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Abstract in English:
Coworking spaces are shared office environments for independent professionals which have been increasing rapidly throughout the world, and provide the opportunity for social interaction. This article explores social interaction in coworking spaces and reports the results of two studies. Study 1 (N = 69 coworkers) finds that social interaction in coworking spaces can take the form of social support. Study 2 further investigates social support among coworkers (N = 154 coworkers) and contrasts these results with those of social support among colleagues in traditional work organizations (N = 609). A moderated mediation model using time pressure and self-efficacy, based on the conservation of resources theory, is tested. Social support from both sources was positively related to performance satisfaction. Self-efficacy mediated this relationship in the employee sample, while in the coworking sample, self-efficacy only mediated the relationship between social support and performance satisfaction if time pressure was high. Thus, a mobilization of social support seems necessary in coworking spaces. The article concludes that coworking spaces, as modern social work environments, should align flexible work infrastructure with well-constructed opportunities for social support.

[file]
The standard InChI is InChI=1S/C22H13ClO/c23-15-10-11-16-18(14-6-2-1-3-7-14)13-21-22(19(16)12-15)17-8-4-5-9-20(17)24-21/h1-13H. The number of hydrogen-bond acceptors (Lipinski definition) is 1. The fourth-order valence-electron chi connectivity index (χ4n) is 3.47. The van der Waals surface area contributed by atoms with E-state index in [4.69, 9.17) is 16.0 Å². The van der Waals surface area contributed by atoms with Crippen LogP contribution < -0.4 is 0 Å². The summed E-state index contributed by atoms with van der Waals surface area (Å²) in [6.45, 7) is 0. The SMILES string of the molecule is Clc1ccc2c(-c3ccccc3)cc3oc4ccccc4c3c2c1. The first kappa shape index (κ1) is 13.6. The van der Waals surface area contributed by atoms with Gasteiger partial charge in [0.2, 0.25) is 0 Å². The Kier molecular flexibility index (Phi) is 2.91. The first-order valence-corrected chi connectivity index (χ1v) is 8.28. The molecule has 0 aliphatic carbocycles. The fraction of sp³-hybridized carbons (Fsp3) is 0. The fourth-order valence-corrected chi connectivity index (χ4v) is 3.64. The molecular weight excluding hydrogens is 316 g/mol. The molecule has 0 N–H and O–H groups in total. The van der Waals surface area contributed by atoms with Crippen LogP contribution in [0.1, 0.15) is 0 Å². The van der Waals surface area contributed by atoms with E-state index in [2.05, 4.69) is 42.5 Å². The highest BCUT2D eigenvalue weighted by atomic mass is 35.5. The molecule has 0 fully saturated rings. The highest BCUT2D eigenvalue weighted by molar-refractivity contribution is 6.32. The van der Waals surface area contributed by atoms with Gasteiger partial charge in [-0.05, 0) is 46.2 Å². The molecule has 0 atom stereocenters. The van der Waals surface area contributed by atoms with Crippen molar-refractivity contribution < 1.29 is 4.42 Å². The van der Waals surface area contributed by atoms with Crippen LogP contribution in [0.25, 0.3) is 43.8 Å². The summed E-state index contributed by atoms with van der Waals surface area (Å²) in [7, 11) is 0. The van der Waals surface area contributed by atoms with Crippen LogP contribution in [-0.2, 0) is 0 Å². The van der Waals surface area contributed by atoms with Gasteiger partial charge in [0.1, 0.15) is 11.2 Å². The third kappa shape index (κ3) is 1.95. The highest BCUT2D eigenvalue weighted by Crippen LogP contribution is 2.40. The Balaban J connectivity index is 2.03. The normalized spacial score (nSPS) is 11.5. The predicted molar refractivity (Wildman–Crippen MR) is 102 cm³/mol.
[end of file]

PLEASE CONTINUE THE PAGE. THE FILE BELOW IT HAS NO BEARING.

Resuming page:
Editor(s) Full Names Radha R. Sharma
Open Access? Yes
Journal Frontiers in Psychology
Publication Year 2016